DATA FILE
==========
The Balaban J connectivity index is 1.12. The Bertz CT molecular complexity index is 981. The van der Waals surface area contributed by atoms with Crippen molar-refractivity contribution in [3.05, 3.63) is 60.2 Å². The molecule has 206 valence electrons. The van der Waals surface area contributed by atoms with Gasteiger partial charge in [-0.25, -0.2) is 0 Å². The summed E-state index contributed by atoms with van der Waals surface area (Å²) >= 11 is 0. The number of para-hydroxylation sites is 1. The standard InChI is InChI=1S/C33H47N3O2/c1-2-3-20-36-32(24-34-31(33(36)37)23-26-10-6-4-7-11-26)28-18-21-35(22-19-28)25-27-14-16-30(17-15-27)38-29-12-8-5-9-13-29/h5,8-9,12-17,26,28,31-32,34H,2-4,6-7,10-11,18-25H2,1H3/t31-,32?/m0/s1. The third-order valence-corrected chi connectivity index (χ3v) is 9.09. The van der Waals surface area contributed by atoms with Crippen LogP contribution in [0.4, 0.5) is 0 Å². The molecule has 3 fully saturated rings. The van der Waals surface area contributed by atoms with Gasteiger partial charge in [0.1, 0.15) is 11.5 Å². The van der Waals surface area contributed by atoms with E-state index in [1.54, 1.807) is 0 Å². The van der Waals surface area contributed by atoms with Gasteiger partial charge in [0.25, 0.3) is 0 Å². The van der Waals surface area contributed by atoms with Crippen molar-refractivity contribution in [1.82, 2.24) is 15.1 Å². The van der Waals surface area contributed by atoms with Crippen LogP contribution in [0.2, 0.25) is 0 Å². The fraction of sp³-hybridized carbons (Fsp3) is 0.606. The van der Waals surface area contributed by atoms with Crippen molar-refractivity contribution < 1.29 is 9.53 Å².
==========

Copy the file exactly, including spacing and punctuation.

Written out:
The Balaban J connectivity index is 1.12. The Bertz CT molecular complexity index is 981. The van der Waals surface area contributed by atoms with Crippen molar-refractivity contribution in [3.05, 3.63) is 60.2 Å². The molecule has 206 valence electrons. The van der Waals surface area contributed by atoms with Gasteiger partial charge in [-0.25, -0.2) is 0 Å². The summed E-state index contributed by atoms with van der Waals surface area (Å²) >= 11 is 0. The number of para-hydroxylation sites is 1. The standard InChI is InChI=1S/C33H47N3O2/c1-2-3-20-36-32(24-34-31(33(36)37)23-26-10-6-4-7-11-26)28-18-21-35(22-19-28)25-27-14-16-30(17-15-27)38-29-12-8-5-9-13-29/h5,8-9,12-17,26,28,31-32,34H,2-4,6-7,10-11,18-25H2,1H3/t31-,32?/m0/s1. The third-order valence-corrected chi connectivity index (χ3v) is 9.09. The van der Waals surface area contributed by atoms with Crippen LogP contribution in [0.4, 0.5) is 0 Å². The molecule has 3 fully saturated rings. The van der Waals surface area contributed by atoms with Gasteiger partial charge in [0.1, 0.15) is 11.5 Å². The van der Waals surface area contributed by atoms with E-state index in [1.54, 1.807) is 0 Å². The van der Waals surface area contributed by atoms with Gasteiger partial charge in [0.25, 0.3) is 0 Å². The van der Waals surface area contributed by atoms with Crippen molar-refractivity contribution in [1.82, 2.24) is 15.1 Å². The van der Waals surface area contributed by atoms with Crippen LogP contribution in [0.2, 0.25) is 0 Å². The fraction of sp³-hybridized carbons (Fsp3) is 0.606. The van der Waals surface area contributed by atoms with Crippen molar-refractivity contribution < 1.29 is 9.53 Å².